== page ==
I have been thinking a lot about the recently uncovered "college scandal." It deeply saddens me. Period. Yet, it has also forced me to confront my own privilege. I applied early decision to Cornell University many years ago. My parents had met there and thus I was a second generation legacy. My brother was a senior at Cornell when I was a senior in high school. I was accepted. Here's the piece that I didn't really put together until recently. When I told my father I was accepted, he said "I know." He had become friendly with a man in the development office....mmm....was I accepted for me? Did I take the place of another truly deserving student whose parents didn't go to college or didn't donate to the university? Of course, we will never know for sure but it did make me question my value. Was I accepted for my merit or my connections and privilege?
Here's the kicker. My guidance counselor very clearly stated that "Cornell is the best school you can get into." What he really meant was it has the best "name", it's Ivy League (which is just a football league, in case you were wondering.) But it wasn't the best for me. I learned to advocate for myself in a large institution but I made few connections. A psychology class of over 1000 students was good theater but not necessarily the deep and engaged learning experience I have come to appreciate. The weather in Ithaca is what inspired the first dreams of living in LA. My brother had a far different experience at Cornell and it was the right school for him. It's no surprise that our children differ from each other. I wish that I had looked beyond the pressure of attending "the best" and to found the right school for me.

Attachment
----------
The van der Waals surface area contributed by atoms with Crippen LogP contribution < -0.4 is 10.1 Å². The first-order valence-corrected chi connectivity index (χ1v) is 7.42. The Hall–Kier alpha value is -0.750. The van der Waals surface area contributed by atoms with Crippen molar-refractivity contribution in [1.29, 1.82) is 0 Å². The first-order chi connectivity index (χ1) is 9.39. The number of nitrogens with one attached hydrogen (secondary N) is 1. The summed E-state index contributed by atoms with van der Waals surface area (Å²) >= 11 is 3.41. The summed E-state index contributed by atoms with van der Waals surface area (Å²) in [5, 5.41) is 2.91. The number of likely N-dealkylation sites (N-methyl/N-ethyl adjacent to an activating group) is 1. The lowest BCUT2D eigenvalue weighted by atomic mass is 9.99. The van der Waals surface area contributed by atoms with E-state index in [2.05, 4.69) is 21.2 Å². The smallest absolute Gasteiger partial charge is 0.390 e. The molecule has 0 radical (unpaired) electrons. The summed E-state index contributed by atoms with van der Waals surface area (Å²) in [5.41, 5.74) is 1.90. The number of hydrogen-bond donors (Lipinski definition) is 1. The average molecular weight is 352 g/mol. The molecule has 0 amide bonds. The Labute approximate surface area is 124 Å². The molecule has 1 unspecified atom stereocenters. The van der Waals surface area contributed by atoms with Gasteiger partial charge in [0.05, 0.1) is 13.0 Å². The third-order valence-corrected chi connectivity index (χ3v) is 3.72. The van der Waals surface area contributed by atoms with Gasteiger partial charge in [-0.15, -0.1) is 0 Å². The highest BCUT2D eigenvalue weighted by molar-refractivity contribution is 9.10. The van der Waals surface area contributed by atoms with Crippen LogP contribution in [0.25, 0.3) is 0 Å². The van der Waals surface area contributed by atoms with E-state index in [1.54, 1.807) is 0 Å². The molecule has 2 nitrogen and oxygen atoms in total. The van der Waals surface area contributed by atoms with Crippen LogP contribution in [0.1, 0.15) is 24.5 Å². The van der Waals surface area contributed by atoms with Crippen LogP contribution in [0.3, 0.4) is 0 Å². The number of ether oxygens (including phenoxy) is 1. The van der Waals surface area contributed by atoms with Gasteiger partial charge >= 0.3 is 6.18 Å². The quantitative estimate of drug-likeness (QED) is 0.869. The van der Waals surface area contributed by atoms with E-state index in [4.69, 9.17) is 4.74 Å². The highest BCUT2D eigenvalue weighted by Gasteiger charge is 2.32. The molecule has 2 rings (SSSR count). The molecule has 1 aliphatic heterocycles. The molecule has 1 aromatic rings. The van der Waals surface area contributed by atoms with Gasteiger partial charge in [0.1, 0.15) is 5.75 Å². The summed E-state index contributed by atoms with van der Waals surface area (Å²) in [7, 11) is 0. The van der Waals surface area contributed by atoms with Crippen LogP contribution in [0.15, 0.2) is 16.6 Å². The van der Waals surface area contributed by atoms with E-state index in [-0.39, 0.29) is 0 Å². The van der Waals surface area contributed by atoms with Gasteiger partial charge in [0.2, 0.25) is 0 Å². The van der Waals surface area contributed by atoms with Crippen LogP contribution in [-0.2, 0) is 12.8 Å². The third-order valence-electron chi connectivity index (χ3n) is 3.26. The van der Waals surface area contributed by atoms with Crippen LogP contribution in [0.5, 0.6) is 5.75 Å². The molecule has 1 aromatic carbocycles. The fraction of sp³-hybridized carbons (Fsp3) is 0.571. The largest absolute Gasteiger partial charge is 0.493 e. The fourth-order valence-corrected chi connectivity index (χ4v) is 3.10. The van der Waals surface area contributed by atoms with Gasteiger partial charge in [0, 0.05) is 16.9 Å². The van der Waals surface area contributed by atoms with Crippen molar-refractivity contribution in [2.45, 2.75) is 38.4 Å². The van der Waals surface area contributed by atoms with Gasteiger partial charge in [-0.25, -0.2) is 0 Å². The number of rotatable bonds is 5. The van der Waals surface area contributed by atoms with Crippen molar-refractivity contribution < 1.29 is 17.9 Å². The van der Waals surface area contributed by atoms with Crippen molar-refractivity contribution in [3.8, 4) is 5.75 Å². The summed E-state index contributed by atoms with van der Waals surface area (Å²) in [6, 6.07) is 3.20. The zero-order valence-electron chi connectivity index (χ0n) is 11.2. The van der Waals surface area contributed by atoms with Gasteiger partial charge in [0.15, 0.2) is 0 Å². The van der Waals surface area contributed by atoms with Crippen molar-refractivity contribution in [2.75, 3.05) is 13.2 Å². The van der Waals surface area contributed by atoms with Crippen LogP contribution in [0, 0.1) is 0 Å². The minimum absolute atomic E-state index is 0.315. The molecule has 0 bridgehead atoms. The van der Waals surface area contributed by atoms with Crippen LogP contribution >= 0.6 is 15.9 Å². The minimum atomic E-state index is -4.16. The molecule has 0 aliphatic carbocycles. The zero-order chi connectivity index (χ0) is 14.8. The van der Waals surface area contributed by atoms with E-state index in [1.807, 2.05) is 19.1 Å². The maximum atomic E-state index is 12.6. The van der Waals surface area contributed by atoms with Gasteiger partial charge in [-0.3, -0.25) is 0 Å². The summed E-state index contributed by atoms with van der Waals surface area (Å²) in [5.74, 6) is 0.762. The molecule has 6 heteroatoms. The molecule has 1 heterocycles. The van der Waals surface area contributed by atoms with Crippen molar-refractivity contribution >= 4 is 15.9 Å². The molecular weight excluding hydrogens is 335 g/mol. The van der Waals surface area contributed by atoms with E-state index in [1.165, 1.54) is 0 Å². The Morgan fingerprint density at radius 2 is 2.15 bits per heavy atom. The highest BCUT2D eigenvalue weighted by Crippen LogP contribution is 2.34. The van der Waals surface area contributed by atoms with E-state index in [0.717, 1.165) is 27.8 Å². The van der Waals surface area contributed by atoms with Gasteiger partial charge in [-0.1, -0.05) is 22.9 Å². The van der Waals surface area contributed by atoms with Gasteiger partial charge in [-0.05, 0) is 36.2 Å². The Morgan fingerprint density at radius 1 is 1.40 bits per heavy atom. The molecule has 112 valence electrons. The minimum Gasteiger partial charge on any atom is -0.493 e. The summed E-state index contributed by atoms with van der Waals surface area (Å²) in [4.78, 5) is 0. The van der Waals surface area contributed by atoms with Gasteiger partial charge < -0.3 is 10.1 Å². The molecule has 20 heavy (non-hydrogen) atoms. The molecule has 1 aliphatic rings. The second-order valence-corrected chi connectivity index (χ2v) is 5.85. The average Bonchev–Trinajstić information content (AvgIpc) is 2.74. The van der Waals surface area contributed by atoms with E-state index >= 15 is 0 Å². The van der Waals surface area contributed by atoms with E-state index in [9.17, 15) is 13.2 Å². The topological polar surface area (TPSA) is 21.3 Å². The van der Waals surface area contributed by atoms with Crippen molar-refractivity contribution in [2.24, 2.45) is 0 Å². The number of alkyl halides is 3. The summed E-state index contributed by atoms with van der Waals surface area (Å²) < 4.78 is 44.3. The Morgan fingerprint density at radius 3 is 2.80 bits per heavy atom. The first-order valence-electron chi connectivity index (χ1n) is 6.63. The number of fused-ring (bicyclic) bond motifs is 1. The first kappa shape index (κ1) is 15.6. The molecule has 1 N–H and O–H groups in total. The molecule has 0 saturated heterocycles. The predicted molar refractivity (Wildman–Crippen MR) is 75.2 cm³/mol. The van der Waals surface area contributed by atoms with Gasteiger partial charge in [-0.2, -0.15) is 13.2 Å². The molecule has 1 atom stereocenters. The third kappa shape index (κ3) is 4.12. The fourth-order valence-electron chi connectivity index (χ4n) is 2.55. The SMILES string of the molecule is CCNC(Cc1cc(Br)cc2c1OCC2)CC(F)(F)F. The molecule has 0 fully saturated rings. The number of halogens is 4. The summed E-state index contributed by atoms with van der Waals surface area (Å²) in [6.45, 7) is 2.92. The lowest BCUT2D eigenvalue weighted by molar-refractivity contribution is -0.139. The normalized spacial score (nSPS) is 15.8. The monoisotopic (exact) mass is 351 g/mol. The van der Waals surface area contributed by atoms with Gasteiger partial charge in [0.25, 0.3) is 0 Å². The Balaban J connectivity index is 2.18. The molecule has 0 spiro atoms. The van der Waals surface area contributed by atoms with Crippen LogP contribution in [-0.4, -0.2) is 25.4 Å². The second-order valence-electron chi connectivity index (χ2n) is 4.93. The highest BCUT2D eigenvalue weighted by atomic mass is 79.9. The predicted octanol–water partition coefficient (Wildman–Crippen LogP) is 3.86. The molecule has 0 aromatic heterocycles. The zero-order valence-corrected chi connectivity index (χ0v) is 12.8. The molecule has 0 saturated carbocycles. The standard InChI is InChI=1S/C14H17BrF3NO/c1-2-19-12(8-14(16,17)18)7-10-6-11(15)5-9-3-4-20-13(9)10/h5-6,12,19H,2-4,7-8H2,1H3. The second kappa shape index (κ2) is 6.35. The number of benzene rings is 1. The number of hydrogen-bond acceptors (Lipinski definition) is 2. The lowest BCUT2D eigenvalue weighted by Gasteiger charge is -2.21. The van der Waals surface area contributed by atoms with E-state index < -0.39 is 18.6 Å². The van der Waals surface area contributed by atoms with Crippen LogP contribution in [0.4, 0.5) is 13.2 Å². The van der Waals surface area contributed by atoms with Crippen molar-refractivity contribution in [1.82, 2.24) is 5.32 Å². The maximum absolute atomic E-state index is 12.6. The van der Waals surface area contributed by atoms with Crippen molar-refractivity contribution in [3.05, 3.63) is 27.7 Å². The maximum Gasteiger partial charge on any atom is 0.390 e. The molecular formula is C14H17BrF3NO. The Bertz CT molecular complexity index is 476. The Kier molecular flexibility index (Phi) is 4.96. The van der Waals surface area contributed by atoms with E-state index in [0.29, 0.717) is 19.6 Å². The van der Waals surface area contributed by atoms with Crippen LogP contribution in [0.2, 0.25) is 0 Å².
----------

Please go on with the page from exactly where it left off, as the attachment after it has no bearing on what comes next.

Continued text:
Ali is in the midst of the college acceptance process. She was rejected from her first choice, accepted at a school that doesn't feel right, accepted at a school that might feel right and still waiting to hear from others. Watching her go through the process is challenging. Yet, I have let her drive this train. I need nothing from her other than her happiness. Wherever she goes, I will share with pride. She has faced a tough system and learned who she is along the way, not by the value schools place on her but by discovering what she values and must have as part of her next four years. And, it really is only four years.
I know sometimes we worry about the future opportunities for our children. Will the big name schools give more opportunity? I believe in my heart that all colleges allow for a plethora of opportunities and it is the student who can take advantage, or not, of those. My step daughter is currently pursing her PhD in Anthropology at a highly competitive school. 10 years ago, she left high school and attended Suffolk Community College for two years. I won't go into full detail on how she got from point A to point B but I will say that it was about her discovering her passion, working incredibly hard and taking advantage of opportunities presented along the way. She envisions her future life as one of travel to various locations in conducting research and working for a museum or college. I see her now as a young adult with purpose and joy-isn't that the very definition of success we want our children to find?